Parental choice, neighbourhood segregation or cream skimming? An analysis of school segregation after a generalized choice reform
Helena Holmlund () and
Mikael Lindahl ()
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Helena Holmlund: Institute for Evaluation of Labour Market and Education Policy (IFAU)
Journal of Population Economics, 2016, vol. 29, issue 4, No 7, 1155-1190
Abstract This paper studies the evolution of school segregation in Sweden in the aftermath of the 1992 universal voucher reform, which spurred the establishment of new independent schools and introduced parental choice. We assess the relative importance of neighbourhood segregation, parental choice and the location of independent schools for school segregation. In particular, we exploit variation in school choice opportunities across municipalities and provide descriptive evidence that in regions where school choice has become more prevalent, school segregation between immigrants and natives, and between children of high/low educated parents, has increased more than in regions where choice is limited. This result also holds when we account for residential segregation and focus on excess segregation over and above the segregation that would occur if all pupils attended their assigned schools. We find that the increase in school segregation 15 years after the reform that can be attributed to choice is relatively small.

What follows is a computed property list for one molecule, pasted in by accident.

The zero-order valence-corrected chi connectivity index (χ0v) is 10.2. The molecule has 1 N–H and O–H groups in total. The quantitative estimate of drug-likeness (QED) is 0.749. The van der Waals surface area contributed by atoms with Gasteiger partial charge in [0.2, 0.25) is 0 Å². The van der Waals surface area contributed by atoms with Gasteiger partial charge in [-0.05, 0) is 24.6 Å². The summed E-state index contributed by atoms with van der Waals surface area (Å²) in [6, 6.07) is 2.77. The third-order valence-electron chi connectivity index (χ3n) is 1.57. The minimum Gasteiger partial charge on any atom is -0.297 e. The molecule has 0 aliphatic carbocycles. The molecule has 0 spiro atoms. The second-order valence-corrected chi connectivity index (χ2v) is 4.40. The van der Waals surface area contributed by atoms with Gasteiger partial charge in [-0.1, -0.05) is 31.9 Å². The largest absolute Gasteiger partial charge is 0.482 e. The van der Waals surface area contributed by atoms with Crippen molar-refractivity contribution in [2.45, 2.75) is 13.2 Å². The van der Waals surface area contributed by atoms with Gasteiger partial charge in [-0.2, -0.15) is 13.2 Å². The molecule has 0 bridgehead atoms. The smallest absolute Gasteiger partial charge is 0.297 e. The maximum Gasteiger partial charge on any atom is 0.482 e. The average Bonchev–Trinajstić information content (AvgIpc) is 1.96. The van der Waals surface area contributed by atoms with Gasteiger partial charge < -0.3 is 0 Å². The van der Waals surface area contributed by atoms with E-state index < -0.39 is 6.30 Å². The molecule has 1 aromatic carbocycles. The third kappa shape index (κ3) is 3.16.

Keywords: School segregation; School choice (search for similar items in EconPapers)
JEL-codes: I20 J10 H44 (search for similar items in EconPapers)
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